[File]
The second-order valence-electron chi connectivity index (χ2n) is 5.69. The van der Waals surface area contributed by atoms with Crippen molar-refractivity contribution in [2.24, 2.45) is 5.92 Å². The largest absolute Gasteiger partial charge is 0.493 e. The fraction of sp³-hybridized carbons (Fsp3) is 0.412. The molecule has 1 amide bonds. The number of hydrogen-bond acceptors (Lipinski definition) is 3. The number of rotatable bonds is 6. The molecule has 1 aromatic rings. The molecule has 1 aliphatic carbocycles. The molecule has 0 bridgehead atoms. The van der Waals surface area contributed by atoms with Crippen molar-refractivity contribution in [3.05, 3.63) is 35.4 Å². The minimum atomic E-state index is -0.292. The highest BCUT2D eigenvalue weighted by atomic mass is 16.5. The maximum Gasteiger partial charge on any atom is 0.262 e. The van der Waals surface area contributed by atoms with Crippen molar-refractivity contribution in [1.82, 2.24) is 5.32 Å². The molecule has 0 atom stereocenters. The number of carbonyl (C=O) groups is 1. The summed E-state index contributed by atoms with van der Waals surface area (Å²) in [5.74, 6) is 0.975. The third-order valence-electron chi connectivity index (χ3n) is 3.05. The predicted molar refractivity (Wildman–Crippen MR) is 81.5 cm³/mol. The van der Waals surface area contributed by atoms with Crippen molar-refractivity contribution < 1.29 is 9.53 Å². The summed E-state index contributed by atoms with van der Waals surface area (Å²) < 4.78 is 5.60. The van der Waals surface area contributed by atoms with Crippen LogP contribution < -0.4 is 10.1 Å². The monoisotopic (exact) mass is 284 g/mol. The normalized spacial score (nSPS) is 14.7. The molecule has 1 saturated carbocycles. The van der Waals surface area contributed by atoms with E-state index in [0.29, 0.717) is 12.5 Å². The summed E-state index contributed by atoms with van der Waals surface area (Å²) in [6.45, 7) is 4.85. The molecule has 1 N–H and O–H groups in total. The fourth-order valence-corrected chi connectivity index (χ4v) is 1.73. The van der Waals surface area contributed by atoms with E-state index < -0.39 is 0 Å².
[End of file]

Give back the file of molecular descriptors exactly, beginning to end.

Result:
The second-order valence-electron chi connectivity index (χ2n) is 5.69. The van der Waals surface area contributed by atoms with Crippen molar-refractivity contribution in [2.24, 2.45) is 5.92 Å². The largest absolute Gasteiger partial charge is 0.493 e. The fraction of sp³-hybridized carbons (Fsp3) is 0.412. The molecule has 1 amide bonds. The number of hydrogen-bond acceptors (Lipinski definition) is 3. The number of rotatable bonds is 6. The molecule has 1 aromatic rings. The molecule has 1 aliphatic carbocycles. The molecule has 0 bridgehead atoms. The van der Waals surface area contributed by atoms with Crippen molar-refractivity contribution in [3.05, 3.63) is 35.4 Å². The minimum atomic E-state index is -0.292. The highest BCUT2D eigenvalue weighted by atomic mass is 16.5. The maximum Gasteiger partial charge on any atom is 0.262 e. The van der Waals surface area contributed by atoms with Crippen molar-refractivity contribution in [1.82, 2.24) is 5.32 Å². The molecule has 0 atom stereocenters. The number of carbonyl (C=O) groups is 1. The summed E-state index contributed by atoms with van der Waals surface area (Å²) in [5.74, 6) is 0.975. The third-order valence-electron chi connectivity index (χ3n) is 3.05. The predicted molar refractivity (Wildman–Crippen MR) is 81.5 cm³/mol. The van der Waals surface area contributed by atoms with Crippen molar-refractivity contribution < 1.29 is 9.53 Å². The summed E-state index contributed by atoms with van der Waals surface area (Å²) < 4.78 is 5.60. The van der Waals surface area contributed by atoms with Crippen LogP contribution < -0.4 is 10.1 Å². The monoisotopic (exact) mass is 284 g/mol. The normalized spacial score (nSPS) is 14.7. The molecule has 1 saturated carbocycles. The van der Waals surface area contributed by atoms with E-state index in [0.29, 0.717) is 12.5 Å². The summed E-state index contributed by atoms with van der Waals surface area (Å²) in [6.45, 7) is 4.85. The molecule has 1 N–H and O–H groups in total. The fourth-order valence-corrected chi connectivity index (χ4v) is 1.73. The van der Waals surface area contributed by atoms with E-state index < -0.39 is 0 Å².